Saturday, June 30, 2007

Who's Really 'Sicko'

In Canada, dogs can get a hip replacement in under a week. Humans can wait two to three years

"I haven't seen 'Sicko,' " says Avril Allen about the new Michael Moore documentary, which advocates socialized medicine for the United States. The film, which has been widely viewed on the Internet, and which will officially open in the U.S. and Canada on Friday, has been getting rave reviews. But Ms. Allen, a lawyer, has no plans to watch it. She's just too busy preparing to file suit against Ontario's provincial government about its health-care system next month.

Her client, Lindsay McCreith, would have had to wait for four months just to get an MRI, and then months more to see a neurologist for his malignant brain tumor. Instead, frustrated and ill, the retired auto-body shop owner traveled to Buffalo, N.Y., for a lifesaving surgery. Now he's suing for the right to opt out of Canada's government-run health care, which he considers dangerous. Ms. Allen figures the lawsuit has a fighting chance: In 2005, the Supreme Court of Canada ruled that "access to wait lists is not access to health care," striking down key Quebec laws that prohibited private medicine and private health insurance.

In the U.S., 83 House Democrats voted for a bill in 1993 calling for single-payer health care. That idea collapsed with HillaryCare and since then has existed on the fringes of the debate--winning praise from academics and pressure groups, but remaining largely out of the political discussion. Mr. Moore's documentary intends to change that, exposing millions to his argument that American health care is sick and socialized medicine is the cure.

It's not simply that Mr. Moore is wrong. His grand tour of public health care systems misses the big story: While he prescribes socialism, market-oriented reforms are percolating in cities from Stockholm to Saskatoon. Mr. Moore goes to London, Ontario, where he notes that not a single patient has waited in the hospital emergency room more than 45 minutes. "It's a fabulous system," a woman explains. In Britain, he tours a hospital where patients marvel at their free care. A patient's husband explains: "It's not America." Humorously, Mr. Moore finds a cashier dispensing money to patients (for transportation). In France, a doctor explains the success of the health-care system with the old Marxist axiom: "You pay according to your means, and you receive according to your needs." It's compelling material--I know because, born and raised in Canada, I used to believe in government-run health care. Then I was mugged by reality.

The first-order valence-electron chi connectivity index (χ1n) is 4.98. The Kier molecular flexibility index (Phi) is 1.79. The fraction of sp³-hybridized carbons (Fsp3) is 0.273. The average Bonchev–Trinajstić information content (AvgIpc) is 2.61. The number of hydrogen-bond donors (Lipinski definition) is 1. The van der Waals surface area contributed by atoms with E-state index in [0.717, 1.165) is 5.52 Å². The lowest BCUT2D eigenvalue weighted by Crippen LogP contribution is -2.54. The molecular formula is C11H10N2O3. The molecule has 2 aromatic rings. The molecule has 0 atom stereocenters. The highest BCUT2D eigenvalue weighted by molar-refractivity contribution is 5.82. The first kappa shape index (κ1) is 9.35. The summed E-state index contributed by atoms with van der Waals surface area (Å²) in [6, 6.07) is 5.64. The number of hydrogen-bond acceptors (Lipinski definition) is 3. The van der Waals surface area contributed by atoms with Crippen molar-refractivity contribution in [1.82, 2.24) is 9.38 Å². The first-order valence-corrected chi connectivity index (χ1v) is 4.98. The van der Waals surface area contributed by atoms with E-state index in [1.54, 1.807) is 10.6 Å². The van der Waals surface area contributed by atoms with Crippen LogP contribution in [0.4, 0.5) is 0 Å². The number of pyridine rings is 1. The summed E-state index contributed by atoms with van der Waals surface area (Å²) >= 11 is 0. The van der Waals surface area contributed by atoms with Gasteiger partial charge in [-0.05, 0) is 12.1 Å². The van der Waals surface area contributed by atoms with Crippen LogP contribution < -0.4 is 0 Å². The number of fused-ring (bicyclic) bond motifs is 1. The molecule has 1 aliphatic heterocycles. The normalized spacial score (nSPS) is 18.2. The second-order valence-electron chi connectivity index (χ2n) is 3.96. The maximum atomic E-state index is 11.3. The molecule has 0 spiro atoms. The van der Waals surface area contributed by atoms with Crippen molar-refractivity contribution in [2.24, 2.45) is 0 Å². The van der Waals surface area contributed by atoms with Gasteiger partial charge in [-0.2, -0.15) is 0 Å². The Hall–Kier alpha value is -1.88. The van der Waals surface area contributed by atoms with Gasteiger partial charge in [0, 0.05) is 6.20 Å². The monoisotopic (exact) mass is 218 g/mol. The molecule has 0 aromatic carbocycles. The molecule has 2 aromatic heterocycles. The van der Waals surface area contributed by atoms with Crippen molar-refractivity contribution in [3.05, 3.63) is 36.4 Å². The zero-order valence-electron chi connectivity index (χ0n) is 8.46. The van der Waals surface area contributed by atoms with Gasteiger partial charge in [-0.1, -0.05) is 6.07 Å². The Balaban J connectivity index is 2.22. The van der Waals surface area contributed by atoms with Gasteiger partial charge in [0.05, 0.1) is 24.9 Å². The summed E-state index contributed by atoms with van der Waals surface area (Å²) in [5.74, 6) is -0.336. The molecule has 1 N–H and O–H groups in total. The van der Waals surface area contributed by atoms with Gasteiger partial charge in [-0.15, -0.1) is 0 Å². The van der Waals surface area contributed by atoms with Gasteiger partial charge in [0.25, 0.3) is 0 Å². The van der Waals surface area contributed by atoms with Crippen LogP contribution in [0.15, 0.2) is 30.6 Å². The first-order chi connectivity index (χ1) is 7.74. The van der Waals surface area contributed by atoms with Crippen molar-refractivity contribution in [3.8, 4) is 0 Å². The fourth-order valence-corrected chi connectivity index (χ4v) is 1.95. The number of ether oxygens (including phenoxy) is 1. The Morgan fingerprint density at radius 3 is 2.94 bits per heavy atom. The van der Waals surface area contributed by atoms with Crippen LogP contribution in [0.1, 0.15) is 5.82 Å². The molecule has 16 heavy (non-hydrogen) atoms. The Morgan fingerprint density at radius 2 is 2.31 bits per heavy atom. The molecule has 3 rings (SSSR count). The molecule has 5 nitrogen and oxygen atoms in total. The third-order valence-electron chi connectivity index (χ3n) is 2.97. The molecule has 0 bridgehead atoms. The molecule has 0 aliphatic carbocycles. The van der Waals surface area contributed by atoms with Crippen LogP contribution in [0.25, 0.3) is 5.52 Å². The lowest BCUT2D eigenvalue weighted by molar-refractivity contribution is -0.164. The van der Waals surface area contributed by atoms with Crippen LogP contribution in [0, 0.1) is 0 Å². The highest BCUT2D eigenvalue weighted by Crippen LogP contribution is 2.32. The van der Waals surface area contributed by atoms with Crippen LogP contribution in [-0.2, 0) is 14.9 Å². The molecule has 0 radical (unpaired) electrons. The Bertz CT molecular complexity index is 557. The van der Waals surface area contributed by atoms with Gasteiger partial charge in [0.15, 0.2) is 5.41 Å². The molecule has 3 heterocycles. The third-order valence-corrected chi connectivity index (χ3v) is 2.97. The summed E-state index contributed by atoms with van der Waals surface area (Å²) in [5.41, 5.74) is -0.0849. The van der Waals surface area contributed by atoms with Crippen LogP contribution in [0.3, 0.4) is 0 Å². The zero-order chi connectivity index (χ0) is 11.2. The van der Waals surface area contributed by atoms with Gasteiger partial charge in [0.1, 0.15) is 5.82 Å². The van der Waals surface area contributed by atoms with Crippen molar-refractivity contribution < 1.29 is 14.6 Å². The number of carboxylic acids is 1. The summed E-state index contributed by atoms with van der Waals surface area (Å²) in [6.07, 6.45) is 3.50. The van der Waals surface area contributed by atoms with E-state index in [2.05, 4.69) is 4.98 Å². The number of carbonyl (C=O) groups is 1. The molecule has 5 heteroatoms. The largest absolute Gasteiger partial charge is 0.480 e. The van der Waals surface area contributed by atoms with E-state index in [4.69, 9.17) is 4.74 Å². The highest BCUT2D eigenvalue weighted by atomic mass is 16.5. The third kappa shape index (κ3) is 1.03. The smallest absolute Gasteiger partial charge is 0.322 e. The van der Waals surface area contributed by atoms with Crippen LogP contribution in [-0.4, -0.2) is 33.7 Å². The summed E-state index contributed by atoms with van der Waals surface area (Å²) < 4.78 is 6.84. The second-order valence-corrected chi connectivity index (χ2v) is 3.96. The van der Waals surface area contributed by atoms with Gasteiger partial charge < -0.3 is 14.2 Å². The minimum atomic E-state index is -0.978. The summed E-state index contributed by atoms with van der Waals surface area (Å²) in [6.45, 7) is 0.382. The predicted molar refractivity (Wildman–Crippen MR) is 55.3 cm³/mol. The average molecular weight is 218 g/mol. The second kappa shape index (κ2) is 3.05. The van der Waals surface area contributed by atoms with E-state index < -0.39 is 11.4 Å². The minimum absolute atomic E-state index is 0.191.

Consider, for instance, Mr. Moore's claim that ERs don't overcrowd in Canada. A Canadian government study recently found that only about half of patients are treated in a timely manner, as defined by local medical and hospital associations. "The research merely confirms anecdotal reports of interminable waits," reported a national newspaper. While people in rural areas seem to fare better, Toronto patients receive care in four hours on average; one in 10 patients waits more than a dozen hours.

This problem hit close to home last year: A relative, living in Winnipeg, nearly died of a strangulated bowel while lying on a stretcher for five hours, writhing in pain. To get the needed ultrasound, he was sent by ambulance to another hospital.

In Britain, the Department of Health recently acknowledged that one in eight patients wait more than a year for surgery. Around the time Mr. Moore was putting the finishing touches on his documentary, a hospital in Sutton Coldfield announced its new money-saving linen policy: Housekeeping will no longer change the bed sheets between patients, just turn them over. France's system failed so spectacularly in the summer heat of 2003 that 13,000 people died, largely of dehydration. Hospitals stopped answering the phones and ambulance attendants told people to fend for themselves.

With such problems, it's not surprising that people are looking for alternatives. Private clinics--some operating in a "gray zone" of the law--are now opening in Canada at a rate of about one per week.

Canadian doctors, once quiet on the issue of private health care, elected Brian Day as president of their national association. Dr. Day is a leading critic of Canadian medicare; he opened a private surgery hospital and then challenged the government to shut it down. "This is a country," Dr. Day said by way of explanation, "in which dogs can get a hip replacement in under a week and in which humans can wait two to three years."

Market reforms are catching on in Britain, too. For six decades, its socialist Labour Party scoffed at the very idea of private medicine, dismissing it as "Americanization." Today Labour favors privatization, promising to triple the number of private-sector surgical procedures provided within two years. The Labour government aspires to give patients a choice of four providers for surgeries, at least one of them private, and recently considered the contracting out of some primary-care services--perhaps even to American companies.

Other European countries follow this same path. In Sweden, after the latest privatizations, the government will contract out some 80% of Stockholm's primary care and 40% of total health services, including Stockholm's largest hospital. Beginning before the election of the new conservative chancellor, Germany enhanced insurance competition and turned state enterprises over to the private sector (including the majority of public hospitals). Even in Slovakia, a former Marxist country, privatizations are actively debated.

Under the weight of demographic shifts and strained by the limits of command-and-control economics, government-run health systems have turned out to be less than utopian. The stories are the same: dirty hospitals, poor standards and difficulty accessing modern drugs and tests. Admittedly, the recent market reforms are gradual and controversial. But facts are facts, the reforms are real, and they represent a major trend in health care. What does Mr. Moore's documentary say about that? Nothing.